Letters: Feb. 21, 2000

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Did White think that insulting black America was the best way to get his point across regarding the flying of the Confederate flag? White imparted to all of us his version of bigotry by using the hackneyed image of Buckwheat to tell black America we should be outraged at the insolence of Southern whites. Hell, we all know history, and believe it or not, not all of us are out here waiting for white America to pay us for the injustices suffered by our forefathers. Nor do we give a damn what political pundits say. If the people of the South are as offended as they claim by the flying of the Confederate flag, they will require the removal of that banner of racism. End of story. DOUGLAS SLAUGHTER Phoenix, Ariz.


As an amateur astronomer, I applaud your article on light pollution, the encroaching glare of lights from urban sprawl [SCIENCE, Jan. 31]. Even in my remote area in the mountains of Texas, light pollution is a growing threat to our clear, dark sky. But unshielded, overly bright lights do more than annoy astronomers. Their glare greatly impairs the vision of drivers and pedestrians, creating safety hazards. The safety issue affects far more people than does the reduced visibility of the night sky. Glare is a hazard for everyone out at night, whether anyone ever looks at the sky. JAMES T. WALKER, SECRETARY Big Bend Astronomical Society, Inc. Alpine, Texas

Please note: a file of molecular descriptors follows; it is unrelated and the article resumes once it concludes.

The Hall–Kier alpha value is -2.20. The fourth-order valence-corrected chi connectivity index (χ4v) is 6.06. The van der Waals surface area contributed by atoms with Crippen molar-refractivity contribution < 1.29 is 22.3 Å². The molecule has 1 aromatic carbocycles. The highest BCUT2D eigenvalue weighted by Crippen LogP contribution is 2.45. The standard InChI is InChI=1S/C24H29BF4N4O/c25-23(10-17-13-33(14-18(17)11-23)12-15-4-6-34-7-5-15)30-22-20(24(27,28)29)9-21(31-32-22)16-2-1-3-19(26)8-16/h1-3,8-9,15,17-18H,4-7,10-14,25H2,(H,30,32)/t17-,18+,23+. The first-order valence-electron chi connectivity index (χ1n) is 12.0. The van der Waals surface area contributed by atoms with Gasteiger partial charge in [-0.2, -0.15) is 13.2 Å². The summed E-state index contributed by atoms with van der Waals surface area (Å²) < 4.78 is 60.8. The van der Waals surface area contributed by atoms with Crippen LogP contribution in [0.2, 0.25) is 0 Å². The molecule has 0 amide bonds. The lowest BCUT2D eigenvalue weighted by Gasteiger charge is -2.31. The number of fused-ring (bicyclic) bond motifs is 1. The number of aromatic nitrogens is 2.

I'm glad your article mentioned the importance of light shielding used to direct light onto the ground, where it does its stuff. But you neglected an important added factor--savings on the electric bill. As the keepers of more modern parking lots know, full-cutoff lighting fixtures that direct light downward provide the same brightness effect for a fraction of the wattage. The noticeable effect on one's financial bottom line is welcome to everyone. LISA JUDD Houston


Many of your readers may not realize that Hedy Lamarr was very smart [MILESTONES, Jan. 31]. She was one of the authors of a 1942 patent titled Secret Communication System, which describes the first kind of spread-spectrum communication system, also known as frequency hopping. Her idea was simple but elegant: if a radio transmitter always uses the same frequency, it is subject to jamming. One way to avoid jamming and other interference is for the transmitter to hop around a predetermined set of frequencies in an apparently random order determined by a secret key. That technology was soon used in military communication devices. HENRIQUE MALVAR Redmond, Wash.

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